[Paleopsych] NYT: Exploring a Hormone for Caring

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Exploring a Hormone for Caring


    The lack of emotional care given to infants in some Romanian and
    Russian orphanages has provided researchers an opportunity to study
    the hormonal basis of the mother-child bond.

    Researchers led by Seth D. Pollak of the University of Wisconsin have
    found that these children, even three and a half years after adoption
    into Wisconsin families, produce two critical hormones in a different
    pattern from children with traditional upbringings.

    The hormones, oxytocin and vasopressin, are small proteins produced by
    the pituitary gland in the center of the brain. Although they
    influence bodily functions like giving milk and the water balance,
    they also have a range of effects on social behavior, at least in
    laboratory rodents and monkeys.

    These include fostering positive interactions with other individuals,
    notably the social bonds between mother and child and the sexual bonds
    between male and female.

    In June this year, oxytocin was reported to elevate the level of trust
    among people who received a nasal spray of it before playing a game
    created to test their tolerance for being betrayed by other players.
    The game was created by an economist, Ernst Fehr of the University of

    Dr. Pollak and his colleagues have looked at how the two hormones are
    involved in shaping the bonds between mother and child. In normally
    raised children aged about 4½ years, they found, oxytocin levels rise
    after half an hour of physical interaction with their mothers.

    But the previously neglected children in their study did not show this
    oxytocin jump, Dr. Pollak and his colleagues write in today's
    Proceedings of the National Academy of Sciences. The hormone levels
    were measured from samples of the children's urine.

    Dr. Pollak believes that oxytocin acts through the brain's reward
    system and gives infants a positive feeling about social interactions.
    The finding that the adopted children in the study apparently get less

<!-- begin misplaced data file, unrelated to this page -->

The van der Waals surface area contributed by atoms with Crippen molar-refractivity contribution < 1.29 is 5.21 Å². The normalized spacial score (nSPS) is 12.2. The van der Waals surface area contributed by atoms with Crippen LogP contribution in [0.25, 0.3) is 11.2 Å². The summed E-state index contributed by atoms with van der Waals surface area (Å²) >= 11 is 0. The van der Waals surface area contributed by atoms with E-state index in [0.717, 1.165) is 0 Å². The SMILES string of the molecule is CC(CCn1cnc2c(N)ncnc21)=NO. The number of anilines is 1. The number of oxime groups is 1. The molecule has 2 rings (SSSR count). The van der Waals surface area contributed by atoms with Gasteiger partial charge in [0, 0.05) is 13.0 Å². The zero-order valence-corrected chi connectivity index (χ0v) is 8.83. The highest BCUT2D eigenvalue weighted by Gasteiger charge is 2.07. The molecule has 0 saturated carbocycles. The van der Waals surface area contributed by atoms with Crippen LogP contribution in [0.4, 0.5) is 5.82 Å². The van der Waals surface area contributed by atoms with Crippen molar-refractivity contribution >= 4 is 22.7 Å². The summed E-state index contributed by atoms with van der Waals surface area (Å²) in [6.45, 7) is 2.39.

of an oxytocin reward could explain why some children from Eastern
    Europe, as they grow older, have difficulty forming social

    "Tens of thousands of these infants are entering the U.S. every year,
    and the children are having problems in social relationships, and we
    haven't a clue why," Dr. Pollak said.

    Many young children when distressed will accept comfort only from a
    parent, not a stranger, but some previously neglected children will
    run to the nearest adult, sometimes ignoring their adoptive parents.
    The Wisconsin team noted that the adopted children in their study
    produced very low levels of vasopressin. This hormone, they say, is
    critical for recognizing individuals as familiar, an essential step in
    forming social bonds.

    Dr. Charles Nelson, a Harvard pediatrician who has studied children in
    Romanian orphanages, said the Wisconsin team's method of measuring the
    two hormones in urine, if reliable, would be a major advance in
    tracking emotional development in infants.

    The new finding can be interpreted in several ways. One possibility,
    Dr. Nelson said, is that there is a sensitive period in the first two
    years of life for developing a strong relationship, and that later
    relationships depend on the biological mechanism having been set
    correctly, as judged by the oxytocin response.

    It could be that the previously neglected children have missed this
    critical window of development, Dr. Nelson said. Or, the biological
    system may be flexible and it will just take longer for the children
    to develop a normal oxytocin response. .

    The best possible intervention for neglected orphan children would
    seem to be adoption into loving families. But maybe this is not enough
    and if so, the oxytocin measurements may point to the need to do
    something else, Dr. Nelson said.

    It is unclear why humans, a highly social species, are not born with
    an innate ability to form social relationships instead of having to
    develop the skill in infancy, as is apparently the case. Perhaps the
    arrangement is a safeguard against forming bad relationships, Dr.
    Nelson suggested.

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